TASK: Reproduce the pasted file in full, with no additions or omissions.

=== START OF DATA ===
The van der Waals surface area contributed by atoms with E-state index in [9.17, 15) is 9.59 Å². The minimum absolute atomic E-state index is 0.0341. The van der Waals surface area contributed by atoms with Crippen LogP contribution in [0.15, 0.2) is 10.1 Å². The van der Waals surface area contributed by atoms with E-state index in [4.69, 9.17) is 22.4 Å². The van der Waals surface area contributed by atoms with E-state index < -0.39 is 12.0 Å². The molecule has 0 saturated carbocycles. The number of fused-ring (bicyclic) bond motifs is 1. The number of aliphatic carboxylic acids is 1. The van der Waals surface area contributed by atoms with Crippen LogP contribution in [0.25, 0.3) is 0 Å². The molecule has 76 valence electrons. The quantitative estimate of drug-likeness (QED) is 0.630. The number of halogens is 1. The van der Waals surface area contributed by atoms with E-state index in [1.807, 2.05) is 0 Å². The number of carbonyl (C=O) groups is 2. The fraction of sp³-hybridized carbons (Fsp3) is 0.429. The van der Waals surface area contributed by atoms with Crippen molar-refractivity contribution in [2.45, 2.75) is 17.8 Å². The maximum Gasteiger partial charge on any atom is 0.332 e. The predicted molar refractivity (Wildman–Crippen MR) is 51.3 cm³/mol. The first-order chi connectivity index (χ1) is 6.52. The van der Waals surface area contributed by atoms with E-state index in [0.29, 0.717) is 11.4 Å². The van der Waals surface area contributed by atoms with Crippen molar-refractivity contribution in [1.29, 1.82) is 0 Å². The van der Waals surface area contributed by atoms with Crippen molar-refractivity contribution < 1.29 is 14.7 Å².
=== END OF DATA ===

The van der Waals surface area contributed by atoms with E-state index in [9.17, 15) is 9.59 Å². The minimum absolute atomic E-state index is 0.0341. The van der Waals surface area contributed by atoms with Crippen LogP contribution in [0.15, 0.2) is 10.1 Å². The van der Waals surface area contributed by atoms with E-state index in [4.69, 9.17) is 22.4 Å². The van der Waals surface area contributed by atoms with E-state index < -0.39 is 12.0 Å². The molecule has 0 saturated carbocycles. The number of fused-ring (bicyclic) bond motifs is 1. The number of aliphatic carboxylic acids is 1. The van der Waals surface area contributed by atoms with Crippen LogP contribution in [0.25, 0.3) is 0 Å². The molecule has 76 valence electrons. The quantitative estimate of drug-likeness (QED) is 0.630. The number of halogens is 1. The van der Waals surface area contributed by atoms with E-state index in [1.807, 2.05) is 0 Å². The number of carbonyl (C=O) groups is 2. The fraction of sp³-hybridized carbons (Fsp3) is 0.429. The van der Waals surface area contributed by atoms with Crippen molar-refractivity contribution in [2.45, 2.75) is 17.8 Å². The maximum Gasteiger partial charge on any atom is 0.332 e. The predicted molar refractivity (Wildman–Crippen MR) is 51.3 cm³/mol. The first-order chi connectivity index (χ1) is 6.52. The van der Waals surface area contributed by atoms with E-state index in [0.29, 0.717) is 11.4 Å². The van der Waals surface area contributed by atoms with Crippen molar-refractivity contribution in [1.29, 1.82) is 0 Å². The van der Waals surface area contributed by atoms with Crippen molar-refractivity contribution < 1.29 is 14.7 Å².